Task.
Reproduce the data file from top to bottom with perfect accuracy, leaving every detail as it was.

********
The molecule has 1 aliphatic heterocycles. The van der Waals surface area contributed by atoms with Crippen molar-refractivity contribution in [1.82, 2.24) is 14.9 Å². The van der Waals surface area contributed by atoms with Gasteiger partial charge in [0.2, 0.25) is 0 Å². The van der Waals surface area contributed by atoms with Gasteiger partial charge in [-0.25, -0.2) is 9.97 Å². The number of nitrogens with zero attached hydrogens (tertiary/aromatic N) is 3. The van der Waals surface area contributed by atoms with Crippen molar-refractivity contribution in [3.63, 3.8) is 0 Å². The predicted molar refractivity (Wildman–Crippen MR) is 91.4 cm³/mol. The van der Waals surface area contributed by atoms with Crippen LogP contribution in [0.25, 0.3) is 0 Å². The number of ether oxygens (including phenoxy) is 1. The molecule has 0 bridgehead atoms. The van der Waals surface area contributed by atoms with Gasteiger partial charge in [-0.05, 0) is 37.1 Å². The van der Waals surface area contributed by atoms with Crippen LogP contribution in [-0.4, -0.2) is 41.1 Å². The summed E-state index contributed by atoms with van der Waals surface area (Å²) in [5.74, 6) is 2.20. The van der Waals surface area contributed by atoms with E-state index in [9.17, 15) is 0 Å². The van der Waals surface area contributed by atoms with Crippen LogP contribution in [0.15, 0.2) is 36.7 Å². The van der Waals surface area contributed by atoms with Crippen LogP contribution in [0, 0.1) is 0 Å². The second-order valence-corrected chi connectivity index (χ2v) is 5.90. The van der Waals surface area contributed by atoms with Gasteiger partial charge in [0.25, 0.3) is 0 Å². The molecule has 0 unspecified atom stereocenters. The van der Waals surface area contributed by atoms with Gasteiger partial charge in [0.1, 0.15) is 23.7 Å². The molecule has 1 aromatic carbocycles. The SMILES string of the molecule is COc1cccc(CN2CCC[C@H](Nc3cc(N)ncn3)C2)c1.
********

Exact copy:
The molecule has 1 aliphatic heterocycles. The van der Waals surface area contributed by atoms with Crippen molar-refractivity contribution in [1.82, 2.24) is 14.9 Å². The van der Waals surface area contributed by atoms with Gasteiger partial charge in [0.2, 0.25) is 0 Å². The van der Waals surface area contributed by atoms with Gasteiger partial charge in [-0.25, -0.2) is 9.97 Å². The number of nitrogens with zero attached hydrogens (tertiary/aromatic N) is 3. The van der Waals surface area contributed by atoms with Crippen molar-refractivity contribution in [3.63, 3.8) is 0 Å². The predicted molar refractivity (Wildman–Crippen MR) is 91.4 cm³/mol. The van der Waals surface area contributed by atoms with Crippen LogP contribution in [0.25, 0.3) is 0 Å². The number of ether oxygens (including phenoxy) is 1. The molecule has 0 bridgehead atoms. The van der Waals surface area contributed by atoms with Gasteiger partial charge in [-0.05, 0) is 37.1 Å². The van der Waals surface area contributed by atoms with Crippen LogP contribution in [-0.4, -0.2) is 41.1 Å². The summed E-state index contributed by atoms with van der Waals surface area (Å²) in [5.74, 6) is 2.20. The van der Waals surface area contributed by atoms with E-state index in [9.17, 15) is 0 Å². The van der Waals surface area contributed by atoms with Crippen LogP contribution in [0.15, 0.2) is 36.7 Å². The van der Waals surface area contributed by atoms with Crippen LogP contribution in [0, 0.1) is 0 Å². The second-order valence-corrected chi connectivity index (χ2v) is 5.90. The van der Waals surface area contributed by atoms with Gasteiger partial charge in [0.25, 0.3) is 0 Å². The molecule has 0 unspecified atom stereocenters. The van der Waals surface area contributed by atoms with Gasteiger partial charge in [0.1, 0.15) is 23.7 Å². The molecule has 1 aromatic carbocycles. The SMILES string of the molecule is COc1cccc(CN2CCC[C@H](Nc3cc(N)ncn3)C2)c1.